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Remembering Friedrich Nietzsche:
October 15, 1844–August 25, 1900

511 words

Friedrich Nietzsche was born this day in 1844 in the small town of Röcken, near Leipzig, Saxony, in the Kingdom of Prussia. He died in August 25, 1900, in Weimar, Saxony, in the Second German Reich. The outlines of Nietzsche’s life are readily available online.

Nietzsche is one of the most important philosophers of the North American New Right because of his contributions to the philosophy of history, culture, and religion.

If you are thinking of reading Nietzsche’s works, the best introductions are The Twilight of the Idols and The Anti-Christ, preferably in the R. J. Hollingdale translations. The next volume should be Beyond Good and Evil: Prelude to a Philosophy of the Future, which Nietzsche described as the prose presentation of his entire worldview. I recommend the Judith Norman translation from Cambridge University Press.

Thus Spake Zarathustra is Nietzsche’s poetic presentation of his philosophy, but it should be saved for later. It is the worst possible introduction to Nietzsche. It has been many people’s first Nietzsche book, and for all too many it has been their last.

Such Nietzsche books as On the Genealogy of Morals, The Birth of Tragedy, Untimely Meditations, and The Gay Science are highly valuable, but should be saved till later. Daybreak: Thoughts on the Prejudices of Morality and Human, All Too Human: A Book for Free Spirits are products of a brief flirtation with certain Enlightenment ideas and are thus quite misleading as introductions. Ecce Homo, The Case of Wagner, and Nietzsche Contra Wagner should be saved for last. As a rule, the Cambridge University Press translations of Nietzsche should be preferred.

The introductory books on Nietzsche are mostly disappointing. I do recommend H. L. Mencken’s The Philosophy of Friedrich Nietzsche. Julian Young’s Nietzsche’s Philosophy of Art and Nietzsche’s Philosophy of Religion are very clear and exciting books that examine the development of Nietzsche’s ideas throughout his career. Because of the importance of art and religion to Nietzsche, they serve as excellent overviews of his philosophy. Young has also published an important biography, Friedrich Nietzsche: A Philosophical Biography, which combines overviews of Nietzsche’s life and works in a single volume. Although it is a long book, it is well worth the investment of time.

Nietzsche is probably the author most often tagged on this website.

Here are the main works we have published by and about Nietzsche:

By Nietzsche:

About Nietzsche:


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  1. Posted October 15, 2012 at 12:20 pm | Permalink

    Bravo Greg. I might add only another biography: Curtis Cate’s Friedrich Nietzsche. While it lacks the analytical flare of the Young bio, Case is very sympathetic to Nietzsche’s attacks on modernity and modern men. This makes for less meta-narrative through which to wade. In contrast with Cate using some of the best descriptives of modern weakness I have encountered, Young is disgusted by Nietzsche’s anti-liberalism. Of course, the Young book is beautifully written and packaged – thank God for Cambridge University Press! – making it a luxurious read.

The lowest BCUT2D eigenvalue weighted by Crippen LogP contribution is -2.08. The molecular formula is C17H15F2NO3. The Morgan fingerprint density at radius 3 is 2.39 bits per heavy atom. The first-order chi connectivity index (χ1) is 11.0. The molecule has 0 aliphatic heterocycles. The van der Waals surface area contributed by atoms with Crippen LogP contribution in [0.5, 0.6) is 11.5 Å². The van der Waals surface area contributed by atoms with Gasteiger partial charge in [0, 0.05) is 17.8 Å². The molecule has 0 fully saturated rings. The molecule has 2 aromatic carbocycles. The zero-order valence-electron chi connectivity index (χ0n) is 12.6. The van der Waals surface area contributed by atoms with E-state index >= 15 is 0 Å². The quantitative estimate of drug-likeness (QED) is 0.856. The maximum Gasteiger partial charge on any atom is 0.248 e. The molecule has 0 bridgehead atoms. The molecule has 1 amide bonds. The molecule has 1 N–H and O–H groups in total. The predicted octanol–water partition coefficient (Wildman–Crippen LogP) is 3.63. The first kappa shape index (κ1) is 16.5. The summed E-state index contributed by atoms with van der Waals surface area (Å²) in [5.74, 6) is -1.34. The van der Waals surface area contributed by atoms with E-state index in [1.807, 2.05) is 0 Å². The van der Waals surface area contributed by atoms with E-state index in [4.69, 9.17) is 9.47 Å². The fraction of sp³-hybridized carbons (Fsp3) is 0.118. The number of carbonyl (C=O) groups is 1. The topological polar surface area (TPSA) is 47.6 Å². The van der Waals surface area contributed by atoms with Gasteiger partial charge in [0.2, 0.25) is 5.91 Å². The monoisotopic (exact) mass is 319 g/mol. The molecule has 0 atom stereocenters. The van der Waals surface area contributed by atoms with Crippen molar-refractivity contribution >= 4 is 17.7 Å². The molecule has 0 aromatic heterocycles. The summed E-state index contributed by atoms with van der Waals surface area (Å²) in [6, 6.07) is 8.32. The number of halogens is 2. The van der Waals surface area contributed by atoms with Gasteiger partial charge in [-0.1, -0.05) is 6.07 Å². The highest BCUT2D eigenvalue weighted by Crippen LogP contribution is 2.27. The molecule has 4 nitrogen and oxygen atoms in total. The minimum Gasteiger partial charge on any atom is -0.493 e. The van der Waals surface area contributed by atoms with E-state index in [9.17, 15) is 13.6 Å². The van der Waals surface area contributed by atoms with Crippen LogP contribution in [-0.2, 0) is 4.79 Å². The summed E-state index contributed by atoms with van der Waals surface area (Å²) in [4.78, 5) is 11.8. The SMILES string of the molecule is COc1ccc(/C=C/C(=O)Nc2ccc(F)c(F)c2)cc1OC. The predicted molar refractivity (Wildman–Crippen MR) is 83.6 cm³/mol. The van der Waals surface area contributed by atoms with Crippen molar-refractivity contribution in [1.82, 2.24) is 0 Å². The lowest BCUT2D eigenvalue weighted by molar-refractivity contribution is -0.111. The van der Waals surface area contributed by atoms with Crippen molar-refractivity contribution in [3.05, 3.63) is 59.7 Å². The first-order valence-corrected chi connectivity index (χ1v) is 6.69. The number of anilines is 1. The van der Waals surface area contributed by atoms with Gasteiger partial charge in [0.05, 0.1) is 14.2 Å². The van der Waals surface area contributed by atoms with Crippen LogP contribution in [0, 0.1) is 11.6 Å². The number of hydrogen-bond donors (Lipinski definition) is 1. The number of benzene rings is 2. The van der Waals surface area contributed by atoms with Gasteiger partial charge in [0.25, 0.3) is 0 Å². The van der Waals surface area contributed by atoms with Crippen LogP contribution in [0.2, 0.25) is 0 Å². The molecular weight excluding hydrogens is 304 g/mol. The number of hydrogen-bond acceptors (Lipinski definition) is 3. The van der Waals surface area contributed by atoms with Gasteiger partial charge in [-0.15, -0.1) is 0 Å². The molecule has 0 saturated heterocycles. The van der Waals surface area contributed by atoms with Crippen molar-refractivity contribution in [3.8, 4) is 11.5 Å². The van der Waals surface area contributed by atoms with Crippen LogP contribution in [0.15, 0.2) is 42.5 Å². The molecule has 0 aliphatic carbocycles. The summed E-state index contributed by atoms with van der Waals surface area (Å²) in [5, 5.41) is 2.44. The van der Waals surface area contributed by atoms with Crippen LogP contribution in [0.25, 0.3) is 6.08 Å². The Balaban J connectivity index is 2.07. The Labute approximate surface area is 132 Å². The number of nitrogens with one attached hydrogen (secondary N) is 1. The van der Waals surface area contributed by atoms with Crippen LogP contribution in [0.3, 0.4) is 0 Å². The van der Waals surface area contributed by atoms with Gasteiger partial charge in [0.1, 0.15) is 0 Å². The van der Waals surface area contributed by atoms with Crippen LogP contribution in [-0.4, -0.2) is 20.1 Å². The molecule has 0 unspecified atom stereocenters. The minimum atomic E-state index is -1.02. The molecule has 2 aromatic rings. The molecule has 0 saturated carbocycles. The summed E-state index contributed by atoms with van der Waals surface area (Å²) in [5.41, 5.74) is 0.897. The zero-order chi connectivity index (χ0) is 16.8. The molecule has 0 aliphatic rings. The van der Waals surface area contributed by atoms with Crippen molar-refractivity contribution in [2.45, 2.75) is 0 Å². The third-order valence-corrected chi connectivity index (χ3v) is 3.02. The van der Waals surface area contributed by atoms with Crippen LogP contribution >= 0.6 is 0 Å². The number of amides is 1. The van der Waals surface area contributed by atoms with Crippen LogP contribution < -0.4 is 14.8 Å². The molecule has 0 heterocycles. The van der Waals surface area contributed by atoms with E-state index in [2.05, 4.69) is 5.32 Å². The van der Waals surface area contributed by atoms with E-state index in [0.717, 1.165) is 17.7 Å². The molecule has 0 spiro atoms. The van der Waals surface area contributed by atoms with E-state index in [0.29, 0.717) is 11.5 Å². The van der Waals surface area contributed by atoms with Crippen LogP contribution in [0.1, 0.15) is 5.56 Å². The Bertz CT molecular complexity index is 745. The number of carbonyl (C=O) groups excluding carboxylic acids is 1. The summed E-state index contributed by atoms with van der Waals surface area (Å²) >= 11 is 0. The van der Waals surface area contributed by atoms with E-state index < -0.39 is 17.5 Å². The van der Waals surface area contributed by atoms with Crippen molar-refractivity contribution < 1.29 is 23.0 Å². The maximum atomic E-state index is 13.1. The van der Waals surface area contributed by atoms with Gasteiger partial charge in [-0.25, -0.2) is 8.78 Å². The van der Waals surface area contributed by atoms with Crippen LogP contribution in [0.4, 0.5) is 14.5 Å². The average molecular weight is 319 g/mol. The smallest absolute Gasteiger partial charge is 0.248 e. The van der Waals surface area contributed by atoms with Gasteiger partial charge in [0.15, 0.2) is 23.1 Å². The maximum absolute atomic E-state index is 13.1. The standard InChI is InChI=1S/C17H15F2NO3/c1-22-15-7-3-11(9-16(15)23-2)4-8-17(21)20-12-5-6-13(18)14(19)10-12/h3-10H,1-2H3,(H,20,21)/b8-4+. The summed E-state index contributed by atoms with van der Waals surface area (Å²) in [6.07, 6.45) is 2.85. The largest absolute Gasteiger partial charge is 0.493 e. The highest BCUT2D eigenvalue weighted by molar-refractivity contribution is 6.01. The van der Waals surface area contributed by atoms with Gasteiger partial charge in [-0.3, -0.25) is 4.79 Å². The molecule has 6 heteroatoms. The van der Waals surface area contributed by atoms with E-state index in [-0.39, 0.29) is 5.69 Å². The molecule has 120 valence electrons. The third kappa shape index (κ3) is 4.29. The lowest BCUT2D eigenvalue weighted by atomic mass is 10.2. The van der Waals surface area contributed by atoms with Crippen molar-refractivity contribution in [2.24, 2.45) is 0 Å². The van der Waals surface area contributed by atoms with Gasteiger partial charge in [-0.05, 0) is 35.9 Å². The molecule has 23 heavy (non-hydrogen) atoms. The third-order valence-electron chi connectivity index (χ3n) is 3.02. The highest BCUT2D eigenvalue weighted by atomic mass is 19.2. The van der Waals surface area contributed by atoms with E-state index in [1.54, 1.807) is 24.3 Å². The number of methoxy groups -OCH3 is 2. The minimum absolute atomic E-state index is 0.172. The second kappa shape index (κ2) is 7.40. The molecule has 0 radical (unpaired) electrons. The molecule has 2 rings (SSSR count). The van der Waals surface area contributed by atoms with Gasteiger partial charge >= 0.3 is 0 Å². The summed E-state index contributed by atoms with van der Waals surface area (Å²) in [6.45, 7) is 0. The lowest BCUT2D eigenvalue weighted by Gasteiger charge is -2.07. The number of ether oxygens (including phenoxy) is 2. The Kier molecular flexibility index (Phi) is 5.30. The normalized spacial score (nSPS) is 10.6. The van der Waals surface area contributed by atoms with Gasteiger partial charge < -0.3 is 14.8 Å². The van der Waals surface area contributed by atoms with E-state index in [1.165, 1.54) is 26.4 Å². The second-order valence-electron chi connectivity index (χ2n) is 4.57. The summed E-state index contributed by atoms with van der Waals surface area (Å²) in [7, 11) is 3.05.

Put otherwise: Cate is great for beginners, while Young is great for experts who know when to raise an eyebrow when an interpreter steps out of line.

    • UFASP
      Posted October 15, 2012 at 1:45 pm | Permalink

      Yes, I think Nietzscheans, more than any other philosophical thinkers, have to learn when to raise eyebrows when the man who laid down their inspiration is critiqued. It’s not that I mind criticism of Nietzsche; for example, Heidegger’s later, not so flattering critique of Nietzsche’s thinking is extremely profound. What gets me is that so often the criticism that comes from the lips of these scholars takes liberalism as an a priori moral good and thus makes me wonder how well they really even grasped Nietzsche’s thought or how much they really appreciate it in the first place if they’re willing to violate such basic “no-no”s from the stance of his philosophy. Their always making these little exceptions or dispensations in order to suspend the logical train of thought that comes from a philosopher in order to just spout liberal pieties that they never feel the need to defend.

      A point that one of Nietzsche’s teachers, Arthur Schopenhauer, makes is that people need to realize that really good scholars are not necessarily really good thinkers. In fact, by nature, they usually are not if being a “thinker” is understood in a particular way. He has several passages in his musings related to this point, but here is one of them:

      “Students and learned men of every kin and every age go as a rule in search of information, not insight. They make it a point of honour to have information about everything: it does not occur to them that information is merely a means towards insight and possesses little or no value in itself. When I see how much these well-informed people know, I sometimes say to myself: Oh, how little such a one must have had to think about, since he has had so much time for reading!” — Schopenhauer, Essays & Aphorisms, On Various Subjects

      Historians and even scientists may know “the facts,” but their interpretation of them is perhaps more often than not going to be lacking (from our perspective). A lot of misinformation and distorted thinking could be avoided if people were capable of not only keeping the above in mind while reading biographies and history books, but were actually capable of truly thinking for themselves. But most people cannot.

      Perhaps this is why Savitri Devi and other Traditionalist thinkers have lamented mass literacy?

      • Roissy Hater
        Posted October 16, 2012 at 3:36 pm | Permalink

        “I sometimes say to myself: Oh, how little such a one must have had to think about, since he has had so much time for reading!”

        I’ve always looked at Schopenhauer and Nietzsche as gnostic thinkers… men who practiced and suffered through their philosophy. Their vision is more actual and emotionally produced than it is rational or a product of abstract thinking.